Afro Fem Coders, a program being implemented in Uganda, aims to create a platform for African women to learn computer programming in a safe and encouraging environment.
To kick-start, the partnership, Afro Fem Coders and the Mastercard Foundation will host a hackathon, a software design and development skills workshop, on 16th October 2021 at 8:00 AM (East African Time).
Participants will gain experience pitching their innovative solutions, website development, coding, and programming skills.
The hackathon will also offer African women an opportunity to enroll in the third cohort of the Afro Fem Coders programming course which starts on 31st October 2021.
Announcing the hackathon today, Ms. Gloria Tumushabe, the Founder of Afro Fem Coders, said, “given the low number of African women in technology, this is an opportunity to challenge the status quo and provide women, young and old, with the ability to equip themselves with skills that will put them on the path to financial freedom.”
The hackathon will offer interested students with valuable insight into the learning process, provide direction and an understanding into what coding and programming is about, and how they can use the skills to create work opportunities for themselves.
“It is important to acquire these skills, especially in this current technology-driven world. More women are needed in the technology sector and opportunities are already available and will continue to be created in this sector,” Tumushabe explained.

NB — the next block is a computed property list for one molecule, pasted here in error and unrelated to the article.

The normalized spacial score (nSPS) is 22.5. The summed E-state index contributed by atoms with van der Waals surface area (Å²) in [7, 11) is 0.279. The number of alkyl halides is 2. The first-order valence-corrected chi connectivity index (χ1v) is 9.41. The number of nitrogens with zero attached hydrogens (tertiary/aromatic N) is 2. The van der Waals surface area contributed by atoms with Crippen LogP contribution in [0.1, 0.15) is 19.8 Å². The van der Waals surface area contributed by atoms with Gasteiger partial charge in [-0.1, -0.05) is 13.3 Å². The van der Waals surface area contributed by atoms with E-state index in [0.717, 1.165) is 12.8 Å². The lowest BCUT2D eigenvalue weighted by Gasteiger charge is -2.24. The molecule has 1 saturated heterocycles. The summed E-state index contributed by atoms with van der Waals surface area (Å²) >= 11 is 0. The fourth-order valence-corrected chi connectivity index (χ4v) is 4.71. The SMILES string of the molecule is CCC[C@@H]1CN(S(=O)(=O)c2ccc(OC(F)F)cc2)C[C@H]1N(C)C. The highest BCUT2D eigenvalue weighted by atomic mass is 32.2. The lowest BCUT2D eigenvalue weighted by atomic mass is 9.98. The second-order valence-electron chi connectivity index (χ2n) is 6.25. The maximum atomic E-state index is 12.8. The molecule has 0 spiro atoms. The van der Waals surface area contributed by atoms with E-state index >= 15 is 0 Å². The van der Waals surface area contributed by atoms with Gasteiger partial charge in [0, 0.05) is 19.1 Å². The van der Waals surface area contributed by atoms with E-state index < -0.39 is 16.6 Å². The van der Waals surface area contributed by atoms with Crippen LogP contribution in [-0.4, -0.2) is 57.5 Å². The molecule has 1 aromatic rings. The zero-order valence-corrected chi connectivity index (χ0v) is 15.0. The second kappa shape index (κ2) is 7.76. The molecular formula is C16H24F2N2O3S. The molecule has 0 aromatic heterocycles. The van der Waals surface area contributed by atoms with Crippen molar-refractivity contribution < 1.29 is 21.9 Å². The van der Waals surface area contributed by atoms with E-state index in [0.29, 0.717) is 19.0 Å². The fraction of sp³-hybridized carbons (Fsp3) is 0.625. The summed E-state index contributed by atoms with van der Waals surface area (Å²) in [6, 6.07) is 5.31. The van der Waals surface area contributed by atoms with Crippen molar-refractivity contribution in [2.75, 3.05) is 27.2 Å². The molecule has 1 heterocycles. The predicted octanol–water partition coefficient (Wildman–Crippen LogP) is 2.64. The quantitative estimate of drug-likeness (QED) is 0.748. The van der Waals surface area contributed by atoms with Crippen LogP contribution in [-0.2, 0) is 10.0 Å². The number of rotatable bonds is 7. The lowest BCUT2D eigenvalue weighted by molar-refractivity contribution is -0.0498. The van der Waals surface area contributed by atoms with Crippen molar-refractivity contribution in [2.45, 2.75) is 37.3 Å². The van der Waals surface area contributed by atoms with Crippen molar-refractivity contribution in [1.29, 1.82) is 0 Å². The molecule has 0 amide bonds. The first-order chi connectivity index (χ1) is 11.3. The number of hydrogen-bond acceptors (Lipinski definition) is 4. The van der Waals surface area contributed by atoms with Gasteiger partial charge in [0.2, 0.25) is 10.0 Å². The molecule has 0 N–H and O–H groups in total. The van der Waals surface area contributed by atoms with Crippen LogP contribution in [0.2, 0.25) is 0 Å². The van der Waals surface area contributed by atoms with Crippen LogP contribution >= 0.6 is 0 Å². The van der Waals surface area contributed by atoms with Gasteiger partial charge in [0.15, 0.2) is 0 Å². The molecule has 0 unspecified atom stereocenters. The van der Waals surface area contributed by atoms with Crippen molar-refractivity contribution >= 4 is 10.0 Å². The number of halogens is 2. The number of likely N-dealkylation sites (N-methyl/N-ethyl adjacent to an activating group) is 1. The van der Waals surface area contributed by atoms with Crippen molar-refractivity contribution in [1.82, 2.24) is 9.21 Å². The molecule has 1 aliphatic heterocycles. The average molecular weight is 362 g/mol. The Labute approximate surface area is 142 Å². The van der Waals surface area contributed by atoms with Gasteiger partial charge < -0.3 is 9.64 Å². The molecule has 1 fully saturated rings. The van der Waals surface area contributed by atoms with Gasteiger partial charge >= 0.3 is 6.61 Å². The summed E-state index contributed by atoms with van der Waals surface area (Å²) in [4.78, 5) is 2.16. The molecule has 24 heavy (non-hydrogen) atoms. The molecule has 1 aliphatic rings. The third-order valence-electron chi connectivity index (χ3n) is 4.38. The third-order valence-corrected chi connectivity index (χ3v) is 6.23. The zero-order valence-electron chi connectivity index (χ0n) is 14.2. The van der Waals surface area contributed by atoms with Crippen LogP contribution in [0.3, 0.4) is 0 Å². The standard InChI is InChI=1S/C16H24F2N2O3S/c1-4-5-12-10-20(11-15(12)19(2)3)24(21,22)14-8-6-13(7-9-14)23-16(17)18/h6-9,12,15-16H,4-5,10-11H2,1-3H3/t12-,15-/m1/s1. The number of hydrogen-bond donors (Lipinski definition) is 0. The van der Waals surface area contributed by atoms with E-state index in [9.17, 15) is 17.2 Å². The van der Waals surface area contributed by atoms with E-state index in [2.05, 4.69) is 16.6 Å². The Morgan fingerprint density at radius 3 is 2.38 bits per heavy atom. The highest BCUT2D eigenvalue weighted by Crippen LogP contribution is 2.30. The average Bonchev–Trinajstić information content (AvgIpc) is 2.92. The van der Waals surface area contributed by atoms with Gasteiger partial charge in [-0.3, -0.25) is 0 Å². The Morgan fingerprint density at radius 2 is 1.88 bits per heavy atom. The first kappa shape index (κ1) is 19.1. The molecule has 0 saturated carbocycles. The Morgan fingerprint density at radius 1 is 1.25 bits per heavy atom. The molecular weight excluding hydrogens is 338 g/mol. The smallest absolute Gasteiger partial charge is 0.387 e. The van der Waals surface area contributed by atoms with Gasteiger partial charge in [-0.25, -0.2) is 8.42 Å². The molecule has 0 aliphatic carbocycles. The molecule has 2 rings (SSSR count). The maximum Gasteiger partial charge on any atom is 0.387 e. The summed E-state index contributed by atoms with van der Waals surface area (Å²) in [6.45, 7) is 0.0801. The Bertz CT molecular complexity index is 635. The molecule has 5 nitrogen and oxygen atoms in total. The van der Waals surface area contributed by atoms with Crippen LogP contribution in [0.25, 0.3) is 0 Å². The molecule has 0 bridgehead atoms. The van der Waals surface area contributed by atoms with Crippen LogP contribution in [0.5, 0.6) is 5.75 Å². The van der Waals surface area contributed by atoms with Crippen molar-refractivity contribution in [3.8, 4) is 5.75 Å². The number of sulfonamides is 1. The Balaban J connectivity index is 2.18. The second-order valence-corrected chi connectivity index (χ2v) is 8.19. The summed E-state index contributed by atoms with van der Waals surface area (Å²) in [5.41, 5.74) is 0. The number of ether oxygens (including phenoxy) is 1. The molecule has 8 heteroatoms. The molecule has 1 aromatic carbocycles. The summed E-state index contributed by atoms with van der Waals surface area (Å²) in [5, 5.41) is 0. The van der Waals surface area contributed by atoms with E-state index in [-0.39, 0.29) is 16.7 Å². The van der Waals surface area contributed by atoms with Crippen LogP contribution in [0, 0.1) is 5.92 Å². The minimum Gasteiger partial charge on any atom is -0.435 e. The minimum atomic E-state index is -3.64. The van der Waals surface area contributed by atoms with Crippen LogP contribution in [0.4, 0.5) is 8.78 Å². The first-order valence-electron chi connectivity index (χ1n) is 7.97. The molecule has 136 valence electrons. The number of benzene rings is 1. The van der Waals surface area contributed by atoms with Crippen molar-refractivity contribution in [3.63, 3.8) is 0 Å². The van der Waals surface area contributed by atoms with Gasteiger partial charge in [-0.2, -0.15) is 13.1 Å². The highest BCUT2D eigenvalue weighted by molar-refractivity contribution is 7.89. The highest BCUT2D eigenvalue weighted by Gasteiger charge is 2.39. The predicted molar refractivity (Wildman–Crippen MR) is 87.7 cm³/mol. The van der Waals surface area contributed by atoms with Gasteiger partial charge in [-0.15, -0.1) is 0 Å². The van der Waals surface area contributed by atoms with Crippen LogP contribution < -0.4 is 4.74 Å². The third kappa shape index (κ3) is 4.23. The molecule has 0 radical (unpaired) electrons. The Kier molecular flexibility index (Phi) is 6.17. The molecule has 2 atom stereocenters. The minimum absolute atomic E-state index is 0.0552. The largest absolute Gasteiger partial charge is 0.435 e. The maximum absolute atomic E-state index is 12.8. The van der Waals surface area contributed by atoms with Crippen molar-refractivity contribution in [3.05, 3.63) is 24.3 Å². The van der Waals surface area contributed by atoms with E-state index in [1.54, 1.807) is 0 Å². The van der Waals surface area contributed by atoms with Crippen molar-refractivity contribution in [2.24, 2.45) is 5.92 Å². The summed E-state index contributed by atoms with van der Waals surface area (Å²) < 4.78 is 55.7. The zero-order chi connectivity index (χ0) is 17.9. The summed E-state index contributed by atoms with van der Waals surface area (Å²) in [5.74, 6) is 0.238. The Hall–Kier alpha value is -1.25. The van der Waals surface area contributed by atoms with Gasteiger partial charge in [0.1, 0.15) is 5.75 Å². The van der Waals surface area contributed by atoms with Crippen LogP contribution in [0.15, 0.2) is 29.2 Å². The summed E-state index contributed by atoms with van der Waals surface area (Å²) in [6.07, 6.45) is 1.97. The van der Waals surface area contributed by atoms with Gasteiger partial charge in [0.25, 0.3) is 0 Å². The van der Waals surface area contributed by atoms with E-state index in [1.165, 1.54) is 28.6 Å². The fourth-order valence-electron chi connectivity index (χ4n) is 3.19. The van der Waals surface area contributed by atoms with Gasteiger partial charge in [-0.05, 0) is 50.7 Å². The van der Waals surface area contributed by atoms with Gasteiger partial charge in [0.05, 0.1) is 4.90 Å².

Samuel Yalew Adela, Country Head Uganda at the Mastercard Foundation commented, “We are excited to partner with Afro Fem Coders to ensure African women have the opportunity to learn new life and business skills that will make them more resilient and enable them to pursue their professional and entrepreneurial aspirations.”
“The Mastercard Foundation remains committed to creating a world where young people are included, are thriving, and their leadership and contributions matter.
A future where they are driving transformative change and achieving their full potential,” Adela added.
Afro Fem Coder’s vision is to increase the number of female programmers in Sub-Saharan Africa by over 2 million within the next decade, and ensuring that Uganda has more than 100,000 female programmers either starting their own technology ventures or being employed in top technology positions.
Afro Fem Coders hopes to see the percentage of women who are exposed to programming at a young age increase by 95%.
The program has onboarded experienced tutors that will provide participants with skills in their desired area of interest, ranging from website development to block-based programming.
During the first COVID-19 Uganda lockdown in March 2020, Tumushabe saw an opportunity to teach coding to young women who were forced to stay home due to the global pandemic.
She leveraged the power of her network, knowledge, and the internet to start teaching girls in Uganda and the rest of Africa how to code and create computer software, apps, and websites.
According to UNESCO, women in the tech industry constitute only 28% of professionals in the sector worldwide, and only 30% in Sub-Saharan Africa.
About 20% of software engineers in Silicon Valley are women while Africa has only 2% female software engineers. Tumushabe was able to identify this gap with the exposure she had in programming, and was inspired to start teaching other women.
“These statistics shed light on the significant gap between women and men in exploring careers in science, technology, engineering and mathematics, also known as STEM.
It is my wish that every woman out there can use this chance to join a cohort of other young women to not only learn something new but also create valuable networks,” said Tumushabe, who is also a software engineer and a former Masters of Computer Science Student at the University of California, Berkeley in the United States of America.